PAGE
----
You can include the features of your product as long as you directly tie each one to a benefit. Your audience isn’t going to take the time to connect the dots on how the features of your product are going to benefit them by removing their issue.

Even in the rare case where your ideal customer may understand how a feature may benefit them, painting a clear picture of how they will be better off by using your product will reinforce that relationship in their mind and create an emotional bond that leads to them wanting what you sell.

Make them an offer they can’t refuse

You’ve grabbed their attention by bolding addressing their problem.

You’ve promised them the solution they’ve been wanting.

You’ve shown them why they want what you’re selling.

Now what?

Unfortunately, far too many companies stop there without offering a strong call to action—or at best simply provide a generic “Call for more information”, “Call for a free consultation” or “Call for a free quote”.

In today’s world, we have become conditioned to know that if we call, we will get a sales pitch—and we don’t like being SOLD before we are ready to buy. While there will be some in your target group who are ready to buy right now, the vast majority are still in the process of gathering information.

Depending on the product or service you sell, this information gathering could take as little as an hour all the way to weeks, or even months, to reach the buy now phase.

If the only choice you give them is “call now”, you will lose most of the information gatherers.

Provide them with a low-risk/no-risk offer to continue their buyer’s journey and begin establishing a relationship with you. This can be in the form of a report, case study, guide or checklist.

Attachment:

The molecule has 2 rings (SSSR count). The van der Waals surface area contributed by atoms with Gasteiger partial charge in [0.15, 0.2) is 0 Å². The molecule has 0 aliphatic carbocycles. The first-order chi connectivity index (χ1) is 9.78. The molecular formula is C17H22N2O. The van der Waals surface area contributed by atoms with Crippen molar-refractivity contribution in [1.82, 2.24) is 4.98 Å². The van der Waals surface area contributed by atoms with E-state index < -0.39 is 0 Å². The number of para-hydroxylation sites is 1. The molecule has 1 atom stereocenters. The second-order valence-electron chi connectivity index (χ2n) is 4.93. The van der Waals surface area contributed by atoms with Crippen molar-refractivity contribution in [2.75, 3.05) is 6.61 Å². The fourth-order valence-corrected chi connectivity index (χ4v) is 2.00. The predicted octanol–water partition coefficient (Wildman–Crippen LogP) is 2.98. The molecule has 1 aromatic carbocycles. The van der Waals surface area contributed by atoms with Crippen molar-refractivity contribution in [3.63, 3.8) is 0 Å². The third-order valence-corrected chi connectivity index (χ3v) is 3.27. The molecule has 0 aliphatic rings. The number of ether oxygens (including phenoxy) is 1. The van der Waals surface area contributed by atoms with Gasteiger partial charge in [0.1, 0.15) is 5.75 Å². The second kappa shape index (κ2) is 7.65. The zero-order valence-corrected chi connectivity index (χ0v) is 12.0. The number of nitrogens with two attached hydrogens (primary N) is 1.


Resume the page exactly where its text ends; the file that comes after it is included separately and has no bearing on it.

For example, a kitchen remodeler might offer “Seven Questions to Ask Before Hiring a Kitchen Remodeler to Avoid a Nightmare”. This would include questions such as:

  • Are their workers fully insured?
  • What guarantees and warrantees are provided for materials and workmanship?
  • What condition will the work site be left in at the end of each day?
  • Is there an inspection process in place before the workers leave each day?

Of course, make sure you include how you answer all of these questions positively. There should be areas that benefit your customer where you outperform your competitors.

Low risk/no risk

All they have to do is give you their first name and best email address to receive your valuable free offer. That’s all you really need to begin a dialog with them by following up with them through email, feeding them more valuable information and nurturing your relationship with them.

Every additional piece of information you require them to enter will reduce the number of requests for your offer. You can get additional information from them later in the process.

Putting it all together

Making people want what you sell is a simple step-by-step process. It will require work to optimize each step, but follow the formula, and you will be successful.

  1. Know your ideal customer and the problem that’s plaguing them.
  2. Boldly address their pain in your headline.
  3. Promise you have the solution in your subhead.
  4. Educate them how what you sell is the best way to conquer their problem, using benefits to paint a compelling picture of how their life will be better with your product.
  5. Use a strong call to action that offers them a low risk/no risk way to continue their journey to the final purchase decision.
  6. Nurture the relationship by following up with more valuable benefits your product provides. Follow these six steps, and you will build desire in your prospect to the point where they want what you sell.

Remember, people buy what they want.

Here’s to your success!

Phil Drake

P.S. If you’re not seeing the returns you want from your advertising or website, I’d be happy to answer any questions.